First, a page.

To determine whether Cyl or AS plays a role in C. elegans killing, we tested isogenic strains of E. faecalis OG1X (20) carrying mutant derivatives of pAD1 that encode both AS and Cyl. Plasmid pAM944 has a Tn917 disruption of the AS gene and is therefore Cyl+ AS, whereas Tn917 disrupts the Cyl operon in pAM9058 (Cyl AS+). pAM714 has a nondisruptive Tn917 insertion (Cyl+ AS+) (1) which was used as a control. As shown in Fig. Fig.44A, OG1X strains containing plasmid pAM714 (Cyl+ AS+) or pAM944 (Cyl+ AS) killed C. elegans faster than OG1X (P < 0.001). There was no significant difference between OG1X containing no plasmids and OG1X containing pAM9058 (Cyl AS+). These data suggest that Cyl is a virulence factor that affects C. elegans killing independently of the presence or absence of AS.

A Deletion in fsrB Causes Attenuation in the Mouse and the Nematode.

Previous work has shown that a disruption of E. faecalis gelE, which encodes gelatinase, causes attenuation of E. faecalis strain OG1RF in a mouse peritonitis model (4). Three genes located directly upstream of gelEfsrA, fsrB, and fsrC—seem to be involved in gelE regulation. FsrA and FsrB are homologous to two component response regulators and sensor kinases (3), respectively, and a nonpolar fsrB deletion blocks the production of gelatinase (21). Based on the homology of FsrA, FsrB, and FsrC to the S. aureus quorum-sensing system encoded by agrA, agrB, and agrC, fsrB may encode a processor of a putative E. faecalis signal peptide (3).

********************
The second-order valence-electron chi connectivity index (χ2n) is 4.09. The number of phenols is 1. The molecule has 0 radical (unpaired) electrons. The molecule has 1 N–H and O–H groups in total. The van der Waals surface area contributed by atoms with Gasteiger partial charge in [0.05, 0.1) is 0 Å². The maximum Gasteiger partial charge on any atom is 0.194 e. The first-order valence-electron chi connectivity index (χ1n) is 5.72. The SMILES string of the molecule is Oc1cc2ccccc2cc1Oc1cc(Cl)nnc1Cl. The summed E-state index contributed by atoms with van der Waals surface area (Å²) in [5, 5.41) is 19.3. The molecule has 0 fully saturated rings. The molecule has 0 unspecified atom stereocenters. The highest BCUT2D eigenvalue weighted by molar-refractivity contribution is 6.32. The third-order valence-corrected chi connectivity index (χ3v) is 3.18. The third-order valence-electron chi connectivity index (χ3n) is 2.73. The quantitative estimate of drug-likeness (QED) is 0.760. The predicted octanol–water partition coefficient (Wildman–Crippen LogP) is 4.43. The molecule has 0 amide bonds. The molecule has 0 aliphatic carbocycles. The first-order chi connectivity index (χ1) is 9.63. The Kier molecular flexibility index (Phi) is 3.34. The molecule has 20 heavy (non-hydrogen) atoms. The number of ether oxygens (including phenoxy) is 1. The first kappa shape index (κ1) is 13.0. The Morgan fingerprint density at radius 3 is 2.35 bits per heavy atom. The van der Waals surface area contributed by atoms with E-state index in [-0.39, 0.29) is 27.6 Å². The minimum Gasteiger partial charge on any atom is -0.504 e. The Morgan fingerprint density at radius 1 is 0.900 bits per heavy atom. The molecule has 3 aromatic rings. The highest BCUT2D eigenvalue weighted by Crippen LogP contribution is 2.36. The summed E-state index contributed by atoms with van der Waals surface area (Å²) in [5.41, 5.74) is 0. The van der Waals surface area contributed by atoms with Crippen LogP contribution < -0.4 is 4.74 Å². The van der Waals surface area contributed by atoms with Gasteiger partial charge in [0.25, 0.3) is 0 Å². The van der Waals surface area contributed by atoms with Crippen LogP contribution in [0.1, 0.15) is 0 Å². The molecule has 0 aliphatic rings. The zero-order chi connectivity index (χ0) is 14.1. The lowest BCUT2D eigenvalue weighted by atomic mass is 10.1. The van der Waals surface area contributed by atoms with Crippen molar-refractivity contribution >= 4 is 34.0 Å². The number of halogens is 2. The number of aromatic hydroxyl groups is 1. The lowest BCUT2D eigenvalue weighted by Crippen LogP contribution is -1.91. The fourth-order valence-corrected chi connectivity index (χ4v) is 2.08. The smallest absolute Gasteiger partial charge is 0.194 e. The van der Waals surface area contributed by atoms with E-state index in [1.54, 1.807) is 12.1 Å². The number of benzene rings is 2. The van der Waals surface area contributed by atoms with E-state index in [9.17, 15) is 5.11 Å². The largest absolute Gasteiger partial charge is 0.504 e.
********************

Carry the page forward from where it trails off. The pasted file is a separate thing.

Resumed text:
Fig. Fig.44B shows that C. elegans died much more slowly when placed on lawns of the fsrBΔ gelatinase regulatory mutant (strain TX5266) than when placed on lawns of the isogenic parental strain OG1RF (P < 0.001). E. faecalis OG1RF mutants containing disruptions in fsrA, fsrB, and gelE also caused prolonged survival of C. elegans, which was nearly identical to that observed with fsrB (data not shown). As shown in Fig. Fig.44C, the fsrBΔ mutant is also less virulent in the mouse i.p. injection model (P < 0.0009).

An Avirulent E. faecalis Mutant Identified by Using C. elegans Is Also Attenuated in the Mouse.

In an attempt to identify previously unknown enterococcal virulence factors, we screened an E. faecalis transposon Tn917 library for mutants that were attenuated in killing nematodes. About 20 such mutants were identified, one of which, designated 1C-C9, was studied in further detail. When 1C-C9 was tested in the mouse i.p. infection model described above, the mice exhibited prolonged survival relative to the mice injected with parental strain OG1RF (P < 0.0104; Fig. Fig.44D). DNA blot hybridization with a Tn917-specific probe indicated that mutant 1C-C9 contains a single transposon insertion (data not shown). By using primers specific to the transposon in combination with arbitrary primers, a DNA fragment flanking the transposon insertion was amplified (22) and sequenced, thereby identifying the gene in which Tn917 had been inserted. The translated sequence was highly homologous to sucrose-6-phosphate hydrolases (ScrB) of other bacterial species (48% identity and 64% similarity with ScrB of Streptococcus sobrinus).